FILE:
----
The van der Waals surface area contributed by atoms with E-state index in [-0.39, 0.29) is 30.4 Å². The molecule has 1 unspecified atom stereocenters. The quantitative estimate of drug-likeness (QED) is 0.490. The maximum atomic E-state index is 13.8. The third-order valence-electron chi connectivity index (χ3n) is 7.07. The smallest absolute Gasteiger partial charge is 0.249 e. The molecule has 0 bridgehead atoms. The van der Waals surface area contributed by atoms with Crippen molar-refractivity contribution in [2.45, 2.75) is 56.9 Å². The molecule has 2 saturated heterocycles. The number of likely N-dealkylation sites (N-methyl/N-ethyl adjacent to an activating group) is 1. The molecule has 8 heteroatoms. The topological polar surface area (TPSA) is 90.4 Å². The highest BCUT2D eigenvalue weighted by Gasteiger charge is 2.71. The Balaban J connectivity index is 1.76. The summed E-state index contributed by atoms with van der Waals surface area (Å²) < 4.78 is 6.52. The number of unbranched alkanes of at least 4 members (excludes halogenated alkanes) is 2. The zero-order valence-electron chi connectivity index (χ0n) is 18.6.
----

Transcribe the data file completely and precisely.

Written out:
The van der Waals surface area contributed by atoms with E-state index in [-0.39, 0.29) is 30.4 Å². The molecule has 1 unspecified atom stereocenters. The quantitative estimate of drug-likeness (QED) is 0.490. The maximum atomic E-state index is 13.8. The third-order valence-electron chi connectivity index (χ3n) is 7.07. The smallest absolute Gasteiger partial charge is 0.249 e. The molecule has 0 bridgehead atoms. The van der Waals surface area contributed by atoms with Crippen molar-refractivity contribution in [2.45, 2.75) is 56.9 Å². The molecule has 2 saturated heterocycles. The number of likely N-dealkylation sites (N-methyl/N-ethyl adjacent to an activating group) is 1. The molecule has 8 heteroatoms. The topological polar surface area (TPSA) is 90.4 Å². The highest BCUT2D eigenvalue weighted by Gasteiger charge is 2.71. The Balaban J connectivity index is 1.76. The summed E-state index contributed by atoms with van der Waals surface area (Å²) < 4.78 is 6.52. The number of unbranched alkanes of at least 4 members (excludes halogenated alkanes) is 2. The zero-order valence-electron chi connectivity index (χ0n) is 18.6.